Dislikes: His films seem to have gotten more violent since making Kill Bill. More often than not the violence is gratuitous and not as cartoonish as some say it’s meant to be.
That gratuity renders the film soulless, which makes sense when that violence is perpetrated by the antagonist, but when perpetrated by the protagonist, The Bride ends up being just a mirror image of those she brutally dispatches. But that is probably the point; she is cut from the same cloth and is betrayed by them and her rage is evinced. Whether one shares her bloodlust is another thing.
The violence portrayed on film is evermore convincing because of the cutting edge effects used to make it look authentic. Knowing it is just a film is barely enough to untrick the brain from experiencing traumatic images of brutality. This is the danger of the dehumanizing culture we live in.
9. Cosmopolis (2012)
Likes: Set in a mostly confined space, that of a sumptuous limousine, David Cronenberg’s adaptation of Don LeLillo’s novel is certainly an acquired taste that could need several viewings to appreciate. It works well as a commentary on the dehumanizing effects of Big Business and the cold rapidly increasing development of the technetronic era. It is zeitgeisty in that it was made around the time of the Occupy Wall Street protests.
That seething anger is translated onto screen and embodied best by Paul Giamatti. To his credit Robert Pattinson does a solid job as the hyperintelligent but morose Eric Packer, a character who from beginning to end is pretty much in an embrace with Thanatos all the while tweaking the nipples of Eros.
Dislikes: The doomsday pessimism looms more and more with each passing minute. It’s a decaying world; socially, morally and physically. The characters speak, or rather, joust with wordplay and double entendres about the economy, commerce and universal principles. But for all it’s articulation, it’s the cynicism that may grate at times.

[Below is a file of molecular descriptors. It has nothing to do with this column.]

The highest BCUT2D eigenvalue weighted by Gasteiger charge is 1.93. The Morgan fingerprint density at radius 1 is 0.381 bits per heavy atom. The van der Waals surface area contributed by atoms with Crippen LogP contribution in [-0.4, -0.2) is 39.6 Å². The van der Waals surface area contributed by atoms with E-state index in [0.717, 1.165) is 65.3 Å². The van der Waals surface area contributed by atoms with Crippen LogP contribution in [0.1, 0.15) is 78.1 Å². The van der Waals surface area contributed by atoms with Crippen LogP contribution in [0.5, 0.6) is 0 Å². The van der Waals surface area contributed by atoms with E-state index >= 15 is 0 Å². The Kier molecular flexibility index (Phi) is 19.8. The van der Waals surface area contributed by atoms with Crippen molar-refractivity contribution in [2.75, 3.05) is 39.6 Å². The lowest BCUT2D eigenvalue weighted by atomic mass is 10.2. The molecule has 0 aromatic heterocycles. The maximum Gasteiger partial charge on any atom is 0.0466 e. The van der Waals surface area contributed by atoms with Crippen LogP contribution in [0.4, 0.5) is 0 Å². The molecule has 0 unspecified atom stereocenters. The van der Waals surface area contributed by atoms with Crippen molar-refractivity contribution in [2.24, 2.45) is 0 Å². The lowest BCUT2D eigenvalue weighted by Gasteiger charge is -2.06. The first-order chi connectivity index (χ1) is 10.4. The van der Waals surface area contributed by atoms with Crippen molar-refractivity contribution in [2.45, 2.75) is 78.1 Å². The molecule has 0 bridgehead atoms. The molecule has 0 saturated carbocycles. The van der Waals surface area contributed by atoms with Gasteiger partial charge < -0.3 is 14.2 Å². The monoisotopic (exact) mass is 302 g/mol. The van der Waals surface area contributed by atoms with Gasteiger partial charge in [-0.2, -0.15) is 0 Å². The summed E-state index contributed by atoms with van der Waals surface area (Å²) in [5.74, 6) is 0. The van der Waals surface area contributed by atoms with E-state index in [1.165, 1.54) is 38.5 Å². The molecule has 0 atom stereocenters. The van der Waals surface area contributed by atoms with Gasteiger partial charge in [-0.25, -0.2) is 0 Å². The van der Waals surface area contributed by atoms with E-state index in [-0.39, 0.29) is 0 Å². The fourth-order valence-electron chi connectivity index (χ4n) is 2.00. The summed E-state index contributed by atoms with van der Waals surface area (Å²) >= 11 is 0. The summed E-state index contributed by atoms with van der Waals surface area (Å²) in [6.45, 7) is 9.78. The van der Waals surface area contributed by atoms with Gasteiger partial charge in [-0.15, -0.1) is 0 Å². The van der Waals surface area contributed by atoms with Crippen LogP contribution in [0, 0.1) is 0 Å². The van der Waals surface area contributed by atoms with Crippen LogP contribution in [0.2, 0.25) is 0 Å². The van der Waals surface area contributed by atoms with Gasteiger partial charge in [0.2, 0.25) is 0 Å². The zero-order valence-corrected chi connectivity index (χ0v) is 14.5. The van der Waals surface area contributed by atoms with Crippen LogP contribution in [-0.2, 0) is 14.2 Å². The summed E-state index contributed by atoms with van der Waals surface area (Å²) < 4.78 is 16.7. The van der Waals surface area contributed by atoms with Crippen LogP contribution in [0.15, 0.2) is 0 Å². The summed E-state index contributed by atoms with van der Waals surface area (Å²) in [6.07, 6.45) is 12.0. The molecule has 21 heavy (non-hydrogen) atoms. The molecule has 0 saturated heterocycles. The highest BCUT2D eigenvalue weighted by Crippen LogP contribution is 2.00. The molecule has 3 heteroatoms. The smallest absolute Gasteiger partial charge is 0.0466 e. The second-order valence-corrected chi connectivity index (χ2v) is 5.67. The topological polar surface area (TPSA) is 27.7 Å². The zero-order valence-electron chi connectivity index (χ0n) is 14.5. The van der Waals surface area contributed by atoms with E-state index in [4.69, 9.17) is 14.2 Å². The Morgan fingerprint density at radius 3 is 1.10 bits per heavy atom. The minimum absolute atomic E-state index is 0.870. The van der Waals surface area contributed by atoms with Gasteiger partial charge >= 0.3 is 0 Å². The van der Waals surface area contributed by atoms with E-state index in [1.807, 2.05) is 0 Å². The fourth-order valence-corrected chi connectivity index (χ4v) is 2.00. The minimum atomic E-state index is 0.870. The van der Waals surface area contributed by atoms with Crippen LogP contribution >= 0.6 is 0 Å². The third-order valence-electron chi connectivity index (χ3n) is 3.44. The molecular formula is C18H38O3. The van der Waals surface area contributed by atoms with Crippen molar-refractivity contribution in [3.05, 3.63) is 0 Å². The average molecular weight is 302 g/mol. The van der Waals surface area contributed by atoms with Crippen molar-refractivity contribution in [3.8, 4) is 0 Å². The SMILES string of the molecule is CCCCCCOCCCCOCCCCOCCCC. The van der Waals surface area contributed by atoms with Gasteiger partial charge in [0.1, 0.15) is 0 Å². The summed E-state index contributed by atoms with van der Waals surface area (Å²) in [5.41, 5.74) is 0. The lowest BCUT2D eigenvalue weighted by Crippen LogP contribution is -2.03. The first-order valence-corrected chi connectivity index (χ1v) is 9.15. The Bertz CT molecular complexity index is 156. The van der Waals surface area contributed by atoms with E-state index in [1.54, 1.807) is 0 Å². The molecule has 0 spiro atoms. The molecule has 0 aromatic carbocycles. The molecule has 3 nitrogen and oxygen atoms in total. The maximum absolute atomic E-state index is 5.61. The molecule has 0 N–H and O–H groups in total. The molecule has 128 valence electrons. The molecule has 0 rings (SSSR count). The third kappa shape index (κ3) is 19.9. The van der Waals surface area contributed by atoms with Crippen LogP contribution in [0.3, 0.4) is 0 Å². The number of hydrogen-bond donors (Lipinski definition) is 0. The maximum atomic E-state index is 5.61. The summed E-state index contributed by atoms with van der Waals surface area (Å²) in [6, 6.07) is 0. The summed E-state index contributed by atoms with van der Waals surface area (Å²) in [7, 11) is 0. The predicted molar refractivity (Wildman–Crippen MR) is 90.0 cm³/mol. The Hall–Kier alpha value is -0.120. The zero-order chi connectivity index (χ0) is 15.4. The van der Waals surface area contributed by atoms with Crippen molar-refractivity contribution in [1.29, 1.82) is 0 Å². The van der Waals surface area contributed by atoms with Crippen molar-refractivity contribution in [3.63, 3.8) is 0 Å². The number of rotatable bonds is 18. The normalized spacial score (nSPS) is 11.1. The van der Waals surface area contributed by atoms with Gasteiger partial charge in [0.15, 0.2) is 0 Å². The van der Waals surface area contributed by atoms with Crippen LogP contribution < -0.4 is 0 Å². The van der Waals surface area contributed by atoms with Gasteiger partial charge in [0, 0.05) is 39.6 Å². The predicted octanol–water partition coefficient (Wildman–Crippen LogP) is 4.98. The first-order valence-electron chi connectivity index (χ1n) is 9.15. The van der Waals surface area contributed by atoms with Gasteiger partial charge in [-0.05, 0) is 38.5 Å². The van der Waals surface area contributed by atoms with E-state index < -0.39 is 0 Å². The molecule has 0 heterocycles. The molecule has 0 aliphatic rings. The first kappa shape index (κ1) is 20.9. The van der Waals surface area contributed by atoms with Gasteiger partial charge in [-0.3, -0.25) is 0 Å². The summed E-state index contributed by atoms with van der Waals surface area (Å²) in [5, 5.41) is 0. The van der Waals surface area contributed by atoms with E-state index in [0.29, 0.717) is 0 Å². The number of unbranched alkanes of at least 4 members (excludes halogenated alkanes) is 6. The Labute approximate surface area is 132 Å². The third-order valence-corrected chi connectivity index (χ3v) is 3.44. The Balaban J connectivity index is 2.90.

8. Fear and Loathing In Las Vegas (1998)
Likes: Johnny Depp captures the tics and manic energy of gonzo journalist Hunter S Thompson. one can only imagine that this is what it’s really like to have a bender on a cocktail of drugs. For that, Gilliam deserves kudos for portraying the paranoia and hallucinatory, or even, density-hopping madness of a bad trip.
Dislikes: It becomes dizzying after a while with barely a moment of sobriety. There is nothing respectable about what the characters do; they are simply self-destructive, their binging an expression of a deep-seated antipathy towards life, perhaps. Certain bizarre scenes do have a laugh out loud factor, though more for the physical comedy of Depp and Del Toro rather than the actual context of them being mindless and reckless.
7. Revolver (2005)
Likes: Recommended by many for its underlying message, it’s worth stricking around for the end. It’s been done better in other films and TV shows, but because it’s the kind of message that survives generations and because it is handled with a certain degree of skill, the film just about succeeds overall.
Dislikes: It’s a frenetic film, which is no surprise being a Guy Ritchie film, but not frenetic in the way Snatch or Lock, Stock and Two Smoking Barrels is; these films are paced very well and require a certain degree of intense energy.
Revolver is frenetic in a different way; it’s rushing towards the all-important reveal because it has lots to get through and barely stops to breath, but it could have been done in a more ingenious way and with different more enigmatic actors in place of the likes of Andre Benjamin and Vincent Pastore. It is not as nonsensical as some have said, it’s the frenetic pace that makes it appear muddled at times.
Pages: 1 2